Biotic Politics: Immunitary Imaginaries in Antimicrobial Resistance (AMR)

  • Nik Brown


This chapter explores these and other aspects of the recent politics of antimicrobial resistance (AMR) examining the dystopian capacity of infectious diseases to evolutionarily adapt to and ‘outpace’ the toxins and antibiotics developed to keep them at bay. The chapter explores AMR in terms of a potential shift from a hygienist to a potentially ‘post-hygienist’ politics, creating the space for a rethinking of infection, bugs, parasites and the microbiome. It has lately become possible to argue that, in AMR, the sterility logics of the last century have recoiled autoimmunitarily in the present century. The chapter situates debates about AMR in recent biopolitical literature on immunitary theory. It also explores the biopolitical potential, arising from these debates, for a ‘new settlement’ between the human and the microbial.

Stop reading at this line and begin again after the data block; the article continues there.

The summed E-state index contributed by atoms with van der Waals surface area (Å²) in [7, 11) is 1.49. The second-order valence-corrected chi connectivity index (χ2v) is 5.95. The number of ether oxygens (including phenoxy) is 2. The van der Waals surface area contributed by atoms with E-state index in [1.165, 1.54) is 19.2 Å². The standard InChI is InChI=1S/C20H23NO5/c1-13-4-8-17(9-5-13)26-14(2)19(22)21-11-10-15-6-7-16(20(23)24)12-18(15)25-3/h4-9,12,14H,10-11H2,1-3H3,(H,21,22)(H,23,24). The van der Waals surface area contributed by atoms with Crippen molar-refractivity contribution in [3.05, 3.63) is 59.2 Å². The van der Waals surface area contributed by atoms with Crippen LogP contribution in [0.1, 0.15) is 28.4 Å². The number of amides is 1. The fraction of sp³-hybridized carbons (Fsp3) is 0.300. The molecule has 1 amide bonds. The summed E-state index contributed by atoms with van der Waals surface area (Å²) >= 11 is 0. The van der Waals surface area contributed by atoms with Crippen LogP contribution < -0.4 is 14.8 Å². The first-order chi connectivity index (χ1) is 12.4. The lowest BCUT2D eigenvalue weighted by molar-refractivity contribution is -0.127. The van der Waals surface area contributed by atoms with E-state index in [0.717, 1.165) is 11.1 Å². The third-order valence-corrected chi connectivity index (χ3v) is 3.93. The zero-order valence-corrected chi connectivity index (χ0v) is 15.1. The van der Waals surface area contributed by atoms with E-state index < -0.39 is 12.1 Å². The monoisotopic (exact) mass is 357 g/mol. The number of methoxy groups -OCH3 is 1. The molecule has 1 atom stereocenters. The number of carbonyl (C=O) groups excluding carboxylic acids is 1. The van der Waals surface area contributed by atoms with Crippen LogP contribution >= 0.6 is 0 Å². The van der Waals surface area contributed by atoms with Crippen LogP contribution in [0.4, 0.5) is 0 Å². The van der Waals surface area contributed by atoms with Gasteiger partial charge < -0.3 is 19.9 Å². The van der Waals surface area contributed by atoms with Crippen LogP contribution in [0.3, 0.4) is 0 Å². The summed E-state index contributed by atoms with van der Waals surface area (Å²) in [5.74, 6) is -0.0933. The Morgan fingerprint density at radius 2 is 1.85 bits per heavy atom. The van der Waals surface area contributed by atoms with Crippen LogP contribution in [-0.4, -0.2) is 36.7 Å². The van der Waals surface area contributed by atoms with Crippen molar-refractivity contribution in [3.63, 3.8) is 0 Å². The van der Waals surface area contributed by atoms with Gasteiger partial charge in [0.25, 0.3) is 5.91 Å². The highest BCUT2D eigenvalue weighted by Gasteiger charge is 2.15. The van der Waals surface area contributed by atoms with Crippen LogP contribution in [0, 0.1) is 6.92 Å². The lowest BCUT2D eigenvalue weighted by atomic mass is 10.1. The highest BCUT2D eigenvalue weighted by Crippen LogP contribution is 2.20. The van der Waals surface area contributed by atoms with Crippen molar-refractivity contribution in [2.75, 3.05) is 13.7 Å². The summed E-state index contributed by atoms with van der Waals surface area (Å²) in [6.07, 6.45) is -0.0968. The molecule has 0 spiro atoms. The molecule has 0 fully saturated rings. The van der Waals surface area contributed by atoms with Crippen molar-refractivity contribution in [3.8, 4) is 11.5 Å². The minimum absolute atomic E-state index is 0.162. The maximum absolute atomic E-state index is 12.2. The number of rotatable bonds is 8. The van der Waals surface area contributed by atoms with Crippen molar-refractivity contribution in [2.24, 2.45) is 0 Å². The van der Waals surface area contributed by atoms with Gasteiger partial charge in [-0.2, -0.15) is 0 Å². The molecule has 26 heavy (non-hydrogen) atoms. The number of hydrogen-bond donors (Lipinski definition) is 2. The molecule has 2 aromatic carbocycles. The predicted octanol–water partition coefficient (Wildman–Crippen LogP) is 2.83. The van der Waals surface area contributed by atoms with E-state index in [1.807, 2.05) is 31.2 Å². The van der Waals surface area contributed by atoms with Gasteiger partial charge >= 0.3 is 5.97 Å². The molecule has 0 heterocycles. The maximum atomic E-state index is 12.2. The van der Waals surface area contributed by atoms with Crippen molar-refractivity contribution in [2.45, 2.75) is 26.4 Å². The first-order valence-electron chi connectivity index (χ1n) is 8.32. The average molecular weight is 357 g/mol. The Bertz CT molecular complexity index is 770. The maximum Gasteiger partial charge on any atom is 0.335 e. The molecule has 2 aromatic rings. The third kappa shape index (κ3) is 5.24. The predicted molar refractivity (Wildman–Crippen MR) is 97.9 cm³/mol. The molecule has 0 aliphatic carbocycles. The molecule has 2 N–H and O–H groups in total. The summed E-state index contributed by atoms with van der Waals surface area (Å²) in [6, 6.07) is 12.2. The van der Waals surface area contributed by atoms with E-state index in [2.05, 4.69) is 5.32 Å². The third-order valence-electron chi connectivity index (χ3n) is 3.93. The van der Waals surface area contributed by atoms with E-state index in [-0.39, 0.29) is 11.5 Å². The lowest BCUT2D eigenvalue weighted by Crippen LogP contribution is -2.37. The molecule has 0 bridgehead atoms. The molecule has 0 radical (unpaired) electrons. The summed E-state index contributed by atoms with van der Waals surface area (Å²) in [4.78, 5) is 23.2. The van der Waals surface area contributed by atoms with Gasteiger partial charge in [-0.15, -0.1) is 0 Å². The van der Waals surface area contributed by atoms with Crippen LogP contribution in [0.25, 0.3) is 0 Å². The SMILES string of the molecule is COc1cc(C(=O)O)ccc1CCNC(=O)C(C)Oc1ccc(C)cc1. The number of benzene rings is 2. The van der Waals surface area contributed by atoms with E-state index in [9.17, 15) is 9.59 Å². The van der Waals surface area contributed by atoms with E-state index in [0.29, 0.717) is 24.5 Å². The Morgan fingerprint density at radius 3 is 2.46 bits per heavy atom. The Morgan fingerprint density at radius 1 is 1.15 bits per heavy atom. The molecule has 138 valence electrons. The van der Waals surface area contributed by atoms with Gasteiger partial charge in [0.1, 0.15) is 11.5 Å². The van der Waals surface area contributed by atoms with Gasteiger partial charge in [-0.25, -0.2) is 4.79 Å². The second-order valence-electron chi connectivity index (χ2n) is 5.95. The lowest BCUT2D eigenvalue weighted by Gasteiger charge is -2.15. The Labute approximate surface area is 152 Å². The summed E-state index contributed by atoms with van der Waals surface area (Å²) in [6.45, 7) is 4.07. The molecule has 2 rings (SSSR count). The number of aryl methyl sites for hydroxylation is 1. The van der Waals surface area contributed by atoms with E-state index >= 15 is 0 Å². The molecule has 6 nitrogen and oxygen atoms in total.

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© The Author(s) 2019

Authors and Affiliations

  • Nik Brown
    • 1
  1. 1.Department of SociologyUniversity of YorkYorkUK

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